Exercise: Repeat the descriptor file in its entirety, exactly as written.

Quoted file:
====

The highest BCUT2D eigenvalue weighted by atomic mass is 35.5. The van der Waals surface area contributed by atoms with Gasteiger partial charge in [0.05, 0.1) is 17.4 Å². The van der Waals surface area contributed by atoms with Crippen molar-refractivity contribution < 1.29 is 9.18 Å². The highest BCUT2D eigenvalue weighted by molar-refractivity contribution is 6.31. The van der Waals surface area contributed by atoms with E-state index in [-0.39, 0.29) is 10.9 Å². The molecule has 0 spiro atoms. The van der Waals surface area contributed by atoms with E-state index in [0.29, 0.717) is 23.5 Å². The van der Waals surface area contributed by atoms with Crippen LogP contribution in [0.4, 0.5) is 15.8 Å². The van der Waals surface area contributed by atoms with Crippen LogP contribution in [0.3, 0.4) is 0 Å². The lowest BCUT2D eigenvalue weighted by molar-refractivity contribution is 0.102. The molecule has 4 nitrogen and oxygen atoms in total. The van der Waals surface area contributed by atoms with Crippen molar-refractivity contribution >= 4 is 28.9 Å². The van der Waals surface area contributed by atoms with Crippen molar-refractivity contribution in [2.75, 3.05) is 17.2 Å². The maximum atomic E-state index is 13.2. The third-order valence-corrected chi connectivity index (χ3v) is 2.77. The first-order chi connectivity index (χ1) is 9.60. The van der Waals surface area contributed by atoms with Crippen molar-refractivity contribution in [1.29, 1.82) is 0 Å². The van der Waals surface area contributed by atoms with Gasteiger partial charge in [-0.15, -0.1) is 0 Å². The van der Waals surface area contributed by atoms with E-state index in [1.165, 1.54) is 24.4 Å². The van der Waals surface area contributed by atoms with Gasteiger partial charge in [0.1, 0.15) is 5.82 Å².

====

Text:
The highest BCUT2D eigenvalue weighted by atomic mass is 35.5. The van der Waals surface area contributed by atoms with Gasteiger partial charge in [0.05, 0.1) is 17.4 Å². The van der Waals surface area contributed by atoms with Crippen molar-refractivity contribution < 1.29 is 9.18 Å². The highest BCUT2D eigenvalue weighted by molar-refractivity contribution is 6.31. The van der Waals surface area contributed by atoms with E-state index in [-0.39, 0.29) is 10.9 Å². The molecule has 0 spiro atoms. The van der Waals surface area contributed by atoms with E-state index in [0.29, 0.717) is 23.5 Å². The van der Waals surface area contributed by atoms with Crippen LogP contribution in [0.4, 0.5) is 15.8 Å². The van der Waals surface area contributed by atoms with Crippen LogP contribution in [0.3, 0.4) is 0 Å². The lowest BCUT2D eigenvalue weighted by molar-refractivity contribution is 0.102. The molecule has 4 nitrogen and oxygen atoms in total. The van der Waals surface area contributed by atoms with Crippen molar-refractivity contribution >= 4 is 28.9 Å². The van der Waals surface area contributed by atoms with Crippen molar-refractivity contribution in [2.75, 3.05) is 17.2 Å². The maximum atomic E-state index is 13.2. The third-order valence-corrected chi connectivity index (χ3v) is 2.77. The first-order chi connectivity index (χ1) is 9.60. The van der Waals surface area contributed by atoms with Crippen molar-refractivity contribution in [1.29, 1.82) is 0 Å². The van der Waals surface area contributed by atoms with Gasteiger partial charge in [-0.15, -0.1) is 0 Å². The van der Waals surface area contributed by atoms with E-state index in [1.165, 1.54) is 24.4 Å². The van der Waals surface area contributed by atoms with Gasteiger partial charge in [0.1, 0.15) is 5.82 Å².